Other sources of carbon monoxide in homes are barbecues over charcoal, wood fires or the use of propane gas-fired radiant heaters. Gas stoves, emissions from wood pellets in pellet bunkers, car exhaust from connected garages and the use of combustion engine driven ventilation equipment and generators can also be sources of carbon monoxide.

Tobacco smoke contains significant concentrations of carbon monoxide. Ten smoked cigarettes increase the concentration by about 22 ppm carbon monoxide in an unventilated 30 m³  room.

Incense burning in homes and public buildings such as stores and shopping malls can be a source of exposure to carbon monoxide. Incense burning might be a significant contributor to carbon monoxide exposure in cultures where incense is burned frequently, for example in religious rituals.

What are the sources of CO?

Although the CO content of the outside air, e.g. on busy roads, contributes significantly to the CO concentration in indoor spaces, sources in indoor spaces can ensure that the CO concentration there is several times higher than the outside air concentration. Important indoor sources are gas stoves, which are fired without sufficient ventilation. Leaky chimneys and poorly draughting stoves or chimneys can also contribute to varying degrees to increased concentrations of carbon monoxide in indoor air. Smoking and passive smoking cause additional CO exposure.

What are the health effects of CO?

·

The most common symptoms of carbon monoxide poisoning are such as

· headache

· nausea

· vomiting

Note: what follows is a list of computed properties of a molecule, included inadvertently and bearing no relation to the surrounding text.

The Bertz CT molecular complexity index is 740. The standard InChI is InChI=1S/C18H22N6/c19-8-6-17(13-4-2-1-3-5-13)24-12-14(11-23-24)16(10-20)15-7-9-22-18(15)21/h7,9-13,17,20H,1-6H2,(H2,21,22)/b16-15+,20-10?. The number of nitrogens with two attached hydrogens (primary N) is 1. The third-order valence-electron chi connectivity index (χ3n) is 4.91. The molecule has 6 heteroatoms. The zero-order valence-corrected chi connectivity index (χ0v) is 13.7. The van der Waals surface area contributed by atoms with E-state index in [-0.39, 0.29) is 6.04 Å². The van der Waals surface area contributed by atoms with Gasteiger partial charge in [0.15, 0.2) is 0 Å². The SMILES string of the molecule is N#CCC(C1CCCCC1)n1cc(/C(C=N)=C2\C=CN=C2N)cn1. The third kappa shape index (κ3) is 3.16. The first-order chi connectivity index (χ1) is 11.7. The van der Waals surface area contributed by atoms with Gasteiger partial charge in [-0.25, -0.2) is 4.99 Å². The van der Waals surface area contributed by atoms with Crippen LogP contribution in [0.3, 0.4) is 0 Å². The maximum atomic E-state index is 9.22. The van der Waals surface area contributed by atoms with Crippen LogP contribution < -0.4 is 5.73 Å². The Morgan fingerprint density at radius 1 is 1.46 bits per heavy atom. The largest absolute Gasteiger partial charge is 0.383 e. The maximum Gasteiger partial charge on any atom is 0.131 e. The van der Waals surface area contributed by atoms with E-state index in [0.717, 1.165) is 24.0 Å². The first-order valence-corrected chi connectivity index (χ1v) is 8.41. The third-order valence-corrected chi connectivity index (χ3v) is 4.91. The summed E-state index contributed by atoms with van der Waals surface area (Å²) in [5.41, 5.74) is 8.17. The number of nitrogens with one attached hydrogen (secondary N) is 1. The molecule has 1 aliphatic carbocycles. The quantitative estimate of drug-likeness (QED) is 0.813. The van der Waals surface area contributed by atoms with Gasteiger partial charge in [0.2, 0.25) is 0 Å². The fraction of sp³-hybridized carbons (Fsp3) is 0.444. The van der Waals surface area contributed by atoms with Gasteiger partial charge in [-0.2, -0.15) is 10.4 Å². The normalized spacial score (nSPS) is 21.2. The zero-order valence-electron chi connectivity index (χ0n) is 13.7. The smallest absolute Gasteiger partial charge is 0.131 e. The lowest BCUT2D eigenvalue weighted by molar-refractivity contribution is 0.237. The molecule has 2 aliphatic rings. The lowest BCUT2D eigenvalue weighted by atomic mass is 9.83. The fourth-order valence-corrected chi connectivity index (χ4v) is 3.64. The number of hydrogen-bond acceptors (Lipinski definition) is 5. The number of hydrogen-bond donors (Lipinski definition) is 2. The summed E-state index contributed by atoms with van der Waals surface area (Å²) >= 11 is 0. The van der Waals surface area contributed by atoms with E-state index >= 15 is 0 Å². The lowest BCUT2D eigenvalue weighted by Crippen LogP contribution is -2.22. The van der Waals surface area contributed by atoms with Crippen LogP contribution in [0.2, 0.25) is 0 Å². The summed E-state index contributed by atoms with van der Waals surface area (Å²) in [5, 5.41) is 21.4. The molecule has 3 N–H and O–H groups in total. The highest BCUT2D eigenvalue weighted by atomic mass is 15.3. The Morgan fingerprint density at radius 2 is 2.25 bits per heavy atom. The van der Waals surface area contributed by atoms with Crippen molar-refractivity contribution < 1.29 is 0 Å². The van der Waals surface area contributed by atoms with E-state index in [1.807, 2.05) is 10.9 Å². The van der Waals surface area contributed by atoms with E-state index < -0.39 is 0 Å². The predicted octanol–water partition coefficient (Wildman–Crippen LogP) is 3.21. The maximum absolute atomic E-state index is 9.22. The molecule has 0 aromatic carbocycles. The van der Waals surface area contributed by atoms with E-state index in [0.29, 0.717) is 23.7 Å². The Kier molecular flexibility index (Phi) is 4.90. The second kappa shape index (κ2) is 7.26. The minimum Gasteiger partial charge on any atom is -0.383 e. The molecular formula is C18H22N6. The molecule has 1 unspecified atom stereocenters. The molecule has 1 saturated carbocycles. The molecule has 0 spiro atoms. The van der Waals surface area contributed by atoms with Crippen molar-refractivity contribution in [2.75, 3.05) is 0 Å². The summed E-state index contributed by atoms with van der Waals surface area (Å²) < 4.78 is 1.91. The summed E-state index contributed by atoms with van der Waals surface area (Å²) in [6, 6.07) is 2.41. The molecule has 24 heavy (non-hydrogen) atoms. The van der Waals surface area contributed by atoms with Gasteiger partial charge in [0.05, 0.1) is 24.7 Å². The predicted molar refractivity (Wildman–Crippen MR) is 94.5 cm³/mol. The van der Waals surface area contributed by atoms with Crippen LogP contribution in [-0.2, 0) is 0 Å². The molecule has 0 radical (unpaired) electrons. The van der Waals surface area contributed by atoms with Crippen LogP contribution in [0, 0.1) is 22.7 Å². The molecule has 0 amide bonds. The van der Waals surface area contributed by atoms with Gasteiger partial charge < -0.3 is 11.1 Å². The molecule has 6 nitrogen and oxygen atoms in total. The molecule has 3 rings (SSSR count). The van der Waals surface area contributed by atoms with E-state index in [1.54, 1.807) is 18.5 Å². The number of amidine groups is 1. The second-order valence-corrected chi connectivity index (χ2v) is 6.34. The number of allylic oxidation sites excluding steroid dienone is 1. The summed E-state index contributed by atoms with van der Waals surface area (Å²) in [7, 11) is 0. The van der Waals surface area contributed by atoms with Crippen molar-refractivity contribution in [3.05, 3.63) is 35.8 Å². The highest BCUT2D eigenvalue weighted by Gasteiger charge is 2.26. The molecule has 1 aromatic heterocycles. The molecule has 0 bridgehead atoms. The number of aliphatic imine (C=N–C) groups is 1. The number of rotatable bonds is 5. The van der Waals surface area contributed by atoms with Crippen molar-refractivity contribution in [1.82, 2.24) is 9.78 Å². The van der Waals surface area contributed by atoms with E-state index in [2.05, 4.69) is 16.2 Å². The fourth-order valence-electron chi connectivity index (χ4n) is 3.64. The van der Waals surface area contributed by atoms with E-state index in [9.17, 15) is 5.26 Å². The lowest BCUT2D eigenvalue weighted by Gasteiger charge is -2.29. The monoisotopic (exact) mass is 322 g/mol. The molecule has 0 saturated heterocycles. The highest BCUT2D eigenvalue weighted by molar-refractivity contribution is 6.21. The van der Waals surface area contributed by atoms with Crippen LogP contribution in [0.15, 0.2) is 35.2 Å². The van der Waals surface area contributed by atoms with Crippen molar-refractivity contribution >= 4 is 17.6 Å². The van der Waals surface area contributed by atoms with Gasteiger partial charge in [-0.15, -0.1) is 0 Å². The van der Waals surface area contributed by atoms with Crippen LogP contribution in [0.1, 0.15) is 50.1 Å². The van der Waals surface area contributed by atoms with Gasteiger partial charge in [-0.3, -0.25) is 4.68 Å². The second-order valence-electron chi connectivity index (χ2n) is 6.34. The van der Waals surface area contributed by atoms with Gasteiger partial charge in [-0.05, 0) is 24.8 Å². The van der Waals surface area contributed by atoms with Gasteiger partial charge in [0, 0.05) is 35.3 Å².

· dizziness

· fatigue

· feeling of weakness

Affected people often believe they are victims of food poisoning. Infants may be irritable and feed poorly.

Neurological signs include:

· confusion

· disorientation

· visual disturbance

· syncope (fainting)

· seizures

Evaluation, guideline and limit values

Commission Directive (EU) 2017/164 of 31 January 2017 establishing a fourth list of indicative occupational exposure limit values pursuant to Council Directive 98/24/EC, and amending Commission Directives 91/322/EEC, 2000/39/EC and 2009/161/EU gives following limit values for work places:

8 hours (Measured or calculated in relation to a reference period of 8 hours time-weighted average (TWA)): 23 mg/m³ or 20 ppm

Short-term (A limit value above which exposure should not occur and which is related to a 15-minute period unless otherwise specified.): 117 mg/m³ or 100 ppm

How can CO be reduced? 

Beside checking and adjusting the burning capacity of the appliances, sufficient ventilation is key to reduce CO in premises.

How do we measure CO?

At Aristoteles Consulting, we measure CO with continuously registering measuring devices. This devices are equipped with an electrochemical sensor. The measured data are saved by a data logger, which can be read out after the measurement to get information about the concentration and to create data tables and graphs showing time dependent variations.

For more information have a look at our CO-measurement page.